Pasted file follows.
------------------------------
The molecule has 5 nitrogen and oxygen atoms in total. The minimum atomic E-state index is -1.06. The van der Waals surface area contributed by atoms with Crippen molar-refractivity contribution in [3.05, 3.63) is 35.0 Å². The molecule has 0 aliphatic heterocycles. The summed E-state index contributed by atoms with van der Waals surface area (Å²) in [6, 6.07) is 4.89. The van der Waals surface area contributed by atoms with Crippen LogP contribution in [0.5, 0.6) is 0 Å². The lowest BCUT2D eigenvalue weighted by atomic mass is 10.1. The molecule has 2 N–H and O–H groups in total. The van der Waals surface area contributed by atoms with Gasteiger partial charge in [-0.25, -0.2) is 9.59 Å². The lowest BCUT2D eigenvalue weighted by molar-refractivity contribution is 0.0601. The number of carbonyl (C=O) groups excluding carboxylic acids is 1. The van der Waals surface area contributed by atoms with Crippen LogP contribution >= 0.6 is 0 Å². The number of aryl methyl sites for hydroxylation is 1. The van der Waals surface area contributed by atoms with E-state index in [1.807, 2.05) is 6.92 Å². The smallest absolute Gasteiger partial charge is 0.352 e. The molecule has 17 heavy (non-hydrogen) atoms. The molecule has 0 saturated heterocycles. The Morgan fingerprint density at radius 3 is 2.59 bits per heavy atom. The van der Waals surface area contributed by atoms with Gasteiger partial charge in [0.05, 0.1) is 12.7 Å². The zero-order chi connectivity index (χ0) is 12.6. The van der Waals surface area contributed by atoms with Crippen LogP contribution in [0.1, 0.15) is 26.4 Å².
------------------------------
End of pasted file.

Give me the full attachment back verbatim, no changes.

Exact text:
The molecule has 5 nitrogen and oxygen atoms in total. The minimum atomic E-state index is -1.06. The van der Waals surface area contributed by atoms with Crippen molar-refractivity contribution in [3.05, 3.63) is 35.0 Å². The molecule has 0 aliphatic heterocycles. The summed E-state index contributed by atoms with van der Waals surface area (Å²) in [6, 6.07) is 4.89. The van der Waals surface area contributed by atoms with Crippen LogP contribution in [0.5, 0.6) is 0 Å². The lowest BCUT2D eigenvalue weighted by atomic mass is 10.1. The molecule has 2 N–H and O–H groups in total. The van der Waals surface area contributed by atoms with Gasteiger partial charge in [-0.25, -0.2) is 9.59 Å². The lowest BCUT2D eigenvalue weighted by molar-refractivity contribution is 0.0601. The number of carbonyl (C=O) groups excluding carboxylic acids is 1. The van der Waals surface area contributed by atoms with Crippen LogP contribution >= 0.6 is 0 Å². The number of aryl methyl sites for hydroxylation is 1. The van der Waals surface area contributed by atoms with E-state index in [1.807, 2.05) is 6.92 Å². The smallest absolute Gasteiger partial charge is 0.352 e. The molecule has 17 heavy (non-hydrogen) atoms. The molecule has 0 saturated heterocycles. The Morgan fingerprint density at radius 3 is 2.59 bits per heavy atom. The van der Waals surface area contributed by atoms with Gasteiger partial charge in [0.05, 0.1) is 12.7 Å². The zero-order chi connectivity index (χ0) is 12.6. The van der Waals surface area contributed by atoms with Crippen LogP contribution in [0.1, 0.15) is 26.4 Å².